Business in Brief: Cross-country Motorcycle Rally, Accounting Software, and Moroccan Employment Top the Headlines – Jean R. AbiNader
Jean R. AbiNader, MATIC
October 12, 2016
There was a great deal of business activity across diverse sectors recently, including the most important motorcycle event preceding the famed Dakar Rally, momentum-building behind an accounting program especially designed for SMEs by Moroccan entrepreneurs, a survey showing the employment preferences of young Moroccan professionals, and the latest corporate acquisition in the country. The upcoming economic and commercial agenda of the new governing coalition will be the most anticipated news in the coming weeks.
Vroom Vroom – International Cycle Competition Draws World-class Competition: Held under the patronage of HM King Mohammed VI, the final of the FIM World Championships, the OlLibya Cross Country Rally World Championship, brought together more than 1,000 participants, including 300 competitors at all levels, in the final competition before the Dakar Rally. It was the 17th year of the race being held in Morocco. Beginning in Agadir, the race began with a very short super special stage the first day, followed by five days under brutally hot conditions. The athletes faced 870 miles of special stages racing against the clock. Adding in the distance of the liaison sections between stages, the whole rally covers nearly 1,250 miles.
The rally had broad media coverage in Moroccan and international markets with daily TV broadcasts to more than 120 countries, including Morocco, France, Spain, Poland, Portugal, the Netherlands, South Africa, and Russia, as well as reporting on radio, websites, and social networks. The Red Bull KTM Rally Factory Racing Team took the top prizes: Toby Price, last year’s Dakar Rally winner, took the crown, and his teammates placed second and third, making them the odds-on favorites to capture the flag in Dakar.
Meeting the Back Office Needs of SMEs, in Arabic: A crucial ingredient in the success of any company, particularly SME’s without extensive business experience, is handing financial functions deftly and efficiently. Most small businesses do not have the resources to hire an outside firm or implement systems that automate finance functions.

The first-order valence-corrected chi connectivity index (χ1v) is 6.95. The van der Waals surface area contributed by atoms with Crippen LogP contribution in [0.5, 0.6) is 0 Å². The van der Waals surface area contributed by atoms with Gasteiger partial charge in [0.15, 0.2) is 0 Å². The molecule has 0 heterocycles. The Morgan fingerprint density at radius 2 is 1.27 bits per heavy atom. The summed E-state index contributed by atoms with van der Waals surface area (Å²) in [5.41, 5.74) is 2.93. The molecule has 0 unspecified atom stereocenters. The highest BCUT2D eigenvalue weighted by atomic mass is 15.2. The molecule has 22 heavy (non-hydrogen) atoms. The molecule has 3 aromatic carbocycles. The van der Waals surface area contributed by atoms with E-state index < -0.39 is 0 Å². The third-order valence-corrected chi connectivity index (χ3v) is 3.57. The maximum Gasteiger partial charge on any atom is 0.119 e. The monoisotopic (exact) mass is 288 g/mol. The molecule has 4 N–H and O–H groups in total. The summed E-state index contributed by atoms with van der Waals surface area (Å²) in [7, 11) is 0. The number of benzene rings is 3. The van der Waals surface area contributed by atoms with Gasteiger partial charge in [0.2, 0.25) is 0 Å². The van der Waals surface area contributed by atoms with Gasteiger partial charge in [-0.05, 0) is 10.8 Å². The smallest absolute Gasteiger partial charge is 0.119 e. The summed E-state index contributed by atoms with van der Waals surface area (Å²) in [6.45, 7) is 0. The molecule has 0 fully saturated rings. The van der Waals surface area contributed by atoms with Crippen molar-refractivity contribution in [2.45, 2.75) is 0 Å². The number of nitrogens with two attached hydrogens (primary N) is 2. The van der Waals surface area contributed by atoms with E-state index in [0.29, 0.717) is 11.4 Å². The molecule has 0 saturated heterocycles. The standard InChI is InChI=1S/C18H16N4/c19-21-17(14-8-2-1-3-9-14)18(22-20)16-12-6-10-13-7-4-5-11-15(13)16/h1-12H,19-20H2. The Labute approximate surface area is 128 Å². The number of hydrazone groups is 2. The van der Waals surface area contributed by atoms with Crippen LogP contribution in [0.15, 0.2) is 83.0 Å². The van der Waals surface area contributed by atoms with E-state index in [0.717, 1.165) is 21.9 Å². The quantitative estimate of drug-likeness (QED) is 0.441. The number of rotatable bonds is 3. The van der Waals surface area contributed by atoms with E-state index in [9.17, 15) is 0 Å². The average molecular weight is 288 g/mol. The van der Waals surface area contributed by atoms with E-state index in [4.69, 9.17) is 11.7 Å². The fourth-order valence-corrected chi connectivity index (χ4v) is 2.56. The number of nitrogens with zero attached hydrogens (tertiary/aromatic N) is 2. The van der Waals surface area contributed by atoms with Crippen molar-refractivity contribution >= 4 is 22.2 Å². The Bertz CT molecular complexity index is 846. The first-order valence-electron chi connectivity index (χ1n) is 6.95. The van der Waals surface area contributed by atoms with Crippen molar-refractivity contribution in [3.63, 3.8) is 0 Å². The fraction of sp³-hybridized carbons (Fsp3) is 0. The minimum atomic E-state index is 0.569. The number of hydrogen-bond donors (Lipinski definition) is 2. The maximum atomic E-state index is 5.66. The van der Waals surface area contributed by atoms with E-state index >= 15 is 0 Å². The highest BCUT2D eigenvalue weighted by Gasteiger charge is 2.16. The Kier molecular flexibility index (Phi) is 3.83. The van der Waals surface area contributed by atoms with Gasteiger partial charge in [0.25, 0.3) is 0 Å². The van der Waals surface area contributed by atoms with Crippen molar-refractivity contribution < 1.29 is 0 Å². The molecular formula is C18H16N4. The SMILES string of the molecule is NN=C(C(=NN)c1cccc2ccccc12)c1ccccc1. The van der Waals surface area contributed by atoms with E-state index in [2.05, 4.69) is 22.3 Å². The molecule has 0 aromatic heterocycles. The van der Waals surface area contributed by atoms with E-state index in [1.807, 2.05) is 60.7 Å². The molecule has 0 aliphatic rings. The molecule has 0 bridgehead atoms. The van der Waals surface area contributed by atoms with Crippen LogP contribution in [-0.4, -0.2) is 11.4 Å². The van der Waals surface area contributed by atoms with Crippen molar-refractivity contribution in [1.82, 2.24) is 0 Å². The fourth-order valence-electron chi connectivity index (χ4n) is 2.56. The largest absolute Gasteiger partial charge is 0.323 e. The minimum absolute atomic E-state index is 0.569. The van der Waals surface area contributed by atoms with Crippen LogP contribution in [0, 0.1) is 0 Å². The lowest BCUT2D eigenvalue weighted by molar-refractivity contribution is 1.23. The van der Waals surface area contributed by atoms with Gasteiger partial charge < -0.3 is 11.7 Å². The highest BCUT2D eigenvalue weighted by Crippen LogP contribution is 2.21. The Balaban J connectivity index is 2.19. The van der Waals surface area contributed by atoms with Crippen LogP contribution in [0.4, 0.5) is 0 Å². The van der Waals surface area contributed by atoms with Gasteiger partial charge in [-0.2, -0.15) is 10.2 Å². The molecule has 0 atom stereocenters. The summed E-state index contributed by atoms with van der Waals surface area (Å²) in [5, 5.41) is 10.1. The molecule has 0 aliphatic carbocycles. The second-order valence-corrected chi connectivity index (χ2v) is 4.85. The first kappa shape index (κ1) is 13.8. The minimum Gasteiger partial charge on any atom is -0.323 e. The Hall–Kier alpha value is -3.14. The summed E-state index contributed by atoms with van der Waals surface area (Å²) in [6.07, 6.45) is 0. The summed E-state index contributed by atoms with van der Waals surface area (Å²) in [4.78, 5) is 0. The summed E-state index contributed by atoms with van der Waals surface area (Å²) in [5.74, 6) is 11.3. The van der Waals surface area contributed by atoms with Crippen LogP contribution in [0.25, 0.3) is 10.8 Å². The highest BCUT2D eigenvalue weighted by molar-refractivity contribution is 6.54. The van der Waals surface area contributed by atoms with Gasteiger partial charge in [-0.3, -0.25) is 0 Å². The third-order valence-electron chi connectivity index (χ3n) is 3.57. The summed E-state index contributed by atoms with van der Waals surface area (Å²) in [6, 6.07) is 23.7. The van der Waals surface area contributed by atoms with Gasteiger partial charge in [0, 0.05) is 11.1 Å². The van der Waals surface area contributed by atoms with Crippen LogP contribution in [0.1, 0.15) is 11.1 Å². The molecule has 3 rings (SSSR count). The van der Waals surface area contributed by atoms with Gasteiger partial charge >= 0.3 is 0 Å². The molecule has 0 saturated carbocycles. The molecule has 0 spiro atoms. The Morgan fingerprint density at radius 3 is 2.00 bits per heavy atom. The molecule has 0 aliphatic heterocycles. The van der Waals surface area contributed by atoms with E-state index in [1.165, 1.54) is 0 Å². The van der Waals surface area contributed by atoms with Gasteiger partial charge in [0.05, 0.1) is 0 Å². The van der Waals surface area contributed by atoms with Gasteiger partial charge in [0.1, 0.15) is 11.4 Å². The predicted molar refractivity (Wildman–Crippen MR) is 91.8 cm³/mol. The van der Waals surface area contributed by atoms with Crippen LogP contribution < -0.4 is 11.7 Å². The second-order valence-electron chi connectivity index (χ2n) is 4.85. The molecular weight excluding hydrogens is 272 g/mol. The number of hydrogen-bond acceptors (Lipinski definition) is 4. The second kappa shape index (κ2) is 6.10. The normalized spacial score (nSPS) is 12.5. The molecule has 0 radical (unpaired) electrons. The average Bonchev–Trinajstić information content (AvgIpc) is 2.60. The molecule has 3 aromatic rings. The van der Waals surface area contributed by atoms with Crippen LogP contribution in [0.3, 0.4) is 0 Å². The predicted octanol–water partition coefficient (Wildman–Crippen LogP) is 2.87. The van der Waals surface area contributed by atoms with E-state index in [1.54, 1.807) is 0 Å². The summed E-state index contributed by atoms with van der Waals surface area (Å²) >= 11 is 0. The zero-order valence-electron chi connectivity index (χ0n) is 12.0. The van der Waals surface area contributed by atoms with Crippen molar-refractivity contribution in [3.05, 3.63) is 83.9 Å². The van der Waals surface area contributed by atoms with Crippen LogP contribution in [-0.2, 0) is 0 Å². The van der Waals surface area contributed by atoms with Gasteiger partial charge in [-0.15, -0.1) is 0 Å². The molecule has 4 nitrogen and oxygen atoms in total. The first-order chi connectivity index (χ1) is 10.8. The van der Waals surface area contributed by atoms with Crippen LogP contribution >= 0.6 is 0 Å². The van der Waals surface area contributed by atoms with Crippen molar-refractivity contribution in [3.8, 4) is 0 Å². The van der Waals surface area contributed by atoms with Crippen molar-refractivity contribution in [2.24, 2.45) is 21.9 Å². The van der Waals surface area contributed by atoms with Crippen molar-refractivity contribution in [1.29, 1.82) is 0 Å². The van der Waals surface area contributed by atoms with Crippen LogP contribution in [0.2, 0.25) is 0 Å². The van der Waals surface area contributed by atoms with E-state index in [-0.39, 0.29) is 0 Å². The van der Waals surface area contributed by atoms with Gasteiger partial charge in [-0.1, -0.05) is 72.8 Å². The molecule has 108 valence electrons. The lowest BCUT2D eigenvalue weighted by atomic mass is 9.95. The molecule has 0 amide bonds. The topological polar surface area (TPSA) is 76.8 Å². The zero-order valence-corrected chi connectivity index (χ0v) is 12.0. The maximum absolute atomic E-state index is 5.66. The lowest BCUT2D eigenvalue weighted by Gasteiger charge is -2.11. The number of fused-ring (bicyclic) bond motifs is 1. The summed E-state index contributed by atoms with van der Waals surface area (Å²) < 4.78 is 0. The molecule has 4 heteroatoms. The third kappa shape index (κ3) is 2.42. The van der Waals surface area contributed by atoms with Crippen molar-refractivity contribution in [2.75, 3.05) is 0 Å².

As a recent article in Entrepreneur noted, “Managing finances, invoicing for products or services provided, and other financial tasks may not be alluring aspects of starting a business, but they are undoubtedly key requirements for running and scaling it.” Enter Sahih Business, a Morocco-based IT solutions company that recognized that SMEs needed a solution that could be adopted quickly and without advanced levels of software expertise. They created Aliphia, the first Arabic cloud-based SaaS accounting software for SMEs.
According to its co-founder and CEO, Mohammed Adnan Morabet, “Our objective is to offer a solution, easy to use, that encourages the use of cloud, and actually fits company requirements. Aliphia offers a true Arabic user experience interface.” The cloud-based platform is specifically tailored for small businesses and freelancers, allowing them to create and customize invoices, maintain accounts, manage clients, and track financial progress, among other functions.
Alphia supports Arabic text formatting, which allows SMEs to compete for government contracts where officials demand Arabic as the proposal language. Morabet says that the startup continues to build value-added features, and has structured itself to suit both product and services businesses. Currently there are an average of 14,000 active users representing some 500 customers, a number Sahih Business hopes to double by the end of 2017.